Slightly more than a week has passed since the passage of the CARES (Coronavirus Aid, Relief, and Economic Security) Act. It was signed on Friday, March 27th. It feels like a month.
As a result of its passage, well-meaning providers, consultants, and advisors (ACG included) have produced countless emails, webinars, and conference calls to try to help plan sponsors make informed decisions that affect their participants. The flurry of activity has left many plan sponsors overwhelmed during a time when many are simply trying to figure out how they’re going to stay in business.
Not surprisingly, there are many questions being asked. As a result of a conference call (no joke) the following 5 questions have been reported by the Retirement Learning Center as their most frequently asked.
Question 1. Can a non-safe harbor plan be amended to remove employer contributions?
Answer. Yes, however, always consult your plan document.
If your plan document is written to allow discretionary contributions – either matching or profit sharing – you can change your contribution at any time with no plan amendment That having been said, it would be wise to provide some form of written communication at least 30 days before a change is made as a courtesy. Beware, your discrimination tests will be affected.
If your plan document has a stated contribution formula, a plan amendment will need to be made and contributions must continue until the effective date of the amendment. Also, if you make your contributions at the end of the year, you’re not off the hook. You will need to make your contributions for the portion of the year your contribution was effective. No advance written 30-day notice is required but a Summary of Material Modifications or SPD will need to be written or updated. Finally, your discrimination tests will be affected.
Question 2. Can a safe harbor 401(k) plan be amended to suspend or eliminate the safe harbor contribution? Again, always consult with ERISA counsel, first.
Answer. Yes, you will have to work with your plan administrator because there are several steps to take. A general overview of the steps are as follows:
1. The employer must be operating at an economic loss or the safe harbor notice provided before the start of the plan year includes a statement that you may reduce or suspend contributions mid-year.
2. A plan amendment must be made suspending the safe harbor contribution.
3. A supplemental notice needs to be distributed to eligible employees at least 30 days before the effective date of the reduction or suspension of contributions.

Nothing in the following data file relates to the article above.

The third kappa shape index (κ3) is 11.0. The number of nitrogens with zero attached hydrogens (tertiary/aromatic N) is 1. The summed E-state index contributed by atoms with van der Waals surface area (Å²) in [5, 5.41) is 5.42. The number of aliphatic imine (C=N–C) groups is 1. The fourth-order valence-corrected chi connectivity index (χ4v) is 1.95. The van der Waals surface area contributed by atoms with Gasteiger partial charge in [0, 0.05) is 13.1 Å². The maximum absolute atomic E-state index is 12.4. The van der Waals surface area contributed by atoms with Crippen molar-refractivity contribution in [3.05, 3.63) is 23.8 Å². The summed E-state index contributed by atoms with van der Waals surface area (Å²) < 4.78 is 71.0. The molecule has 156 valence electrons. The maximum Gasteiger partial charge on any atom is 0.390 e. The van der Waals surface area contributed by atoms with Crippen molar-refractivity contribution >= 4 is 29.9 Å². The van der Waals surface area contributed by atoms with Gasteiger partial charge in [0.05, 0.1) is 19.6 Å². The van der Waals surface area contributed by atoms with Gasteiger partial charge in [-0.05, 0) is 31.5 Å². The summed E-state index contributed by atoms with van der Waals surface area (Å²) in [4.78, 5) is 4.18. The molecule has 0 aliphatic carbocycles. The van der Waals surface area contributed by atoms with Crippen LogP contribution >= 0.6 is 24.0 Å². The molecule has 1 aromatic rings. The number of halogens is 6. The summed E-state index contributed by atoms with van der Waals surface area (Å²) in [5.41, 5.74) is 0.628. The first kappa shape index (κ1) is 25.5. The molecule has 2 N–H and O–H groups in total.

4. The safe harbor matching contribution for deferrals must be made until the amendment is effective – at least 30 days later.
5. The plan is tested for the full plan year in which the reduction or suspension occurs using the current year testing method.
6. Changing back to a safe harbor plan must start at the beginning of a plan year.
Question 3. When does a partial plan termination happen and what are the ramifications?
Answer. The IRS defines a partial plan termination as a situation in which more than 20 percent of the total plan participants are laid off in a particular year. The determination of a partial plan termination is based on “facts-and-circumstances” and can be due to one event such as a plant closing or can occur over time due to an economic downturn, industry event or a similar general occurrence. The IRS does not consider routine turnover during a year (especially in those industries with typically high turnover) to be partial plan terminations. Again, your plan administrator will be able to provide specific guidance.
A partial plan termination requires immediate 100 percent vesting for affected employees on the termination date regardless of the time remaining to become fully vested in employer contributions.
Please see https://www.irs.gov/pub/irs-pdf/i5300.pdf for more information.
Question 4. Can we change the plan’s funding frequency from per payroll to year end?
Answer. Yes. The frequency can be changed for either standard or safe harbor 401(k) plans. If your plan is a standard 401(k) plan your plan document needs to be reviewed because the funding, or contribution, frequency may be stated in the plan document, which will require an amendment to make a change. If your plan is a safe harbor plan, a change from per payroll to end of year may also be made but advance communications to participants is generally required if the contribution frequency is disclosed in your safe harbor notice. Please contact your plan’s administrator for assistance.
Question 5. Are hardship distributions as a result of COVID-19 exempt from the 10 percent distribution penalty tax?
Answer. Yes. Hardship distributions are exempt from the 10 percent early withdrawal penalty. Hardship distributions, however, still require documentation which align with a qualifying event stated in your plan document.
A Coronavirus Related Distribution (CRD), if allowed by the plan, does not require documentation from the participant and are not hardship distributions. A CRD is also exempt from the 10 percent early withdrawal penalty and, if allowed by the plan, certain participants may withdraw, penalty free, up to $100,000 between January 1, 2020 and December 31, 2020. The participant has three years from the day after the distribution was received to repay the amount into a qualified retirement plan (or any other plan or IRA that can accept rollovers). The distribution will be taxable if it’s not repaid, but it can be repaid over a three-year period, unless otherwise elected.
It is important to know that this information is meant to provide general guidance to some of this week’s most frequently asked questions. Specific advice related to these matters must come for your plan administrator or ERISA counsel. ACG is neither a law firm nor a plan administrator.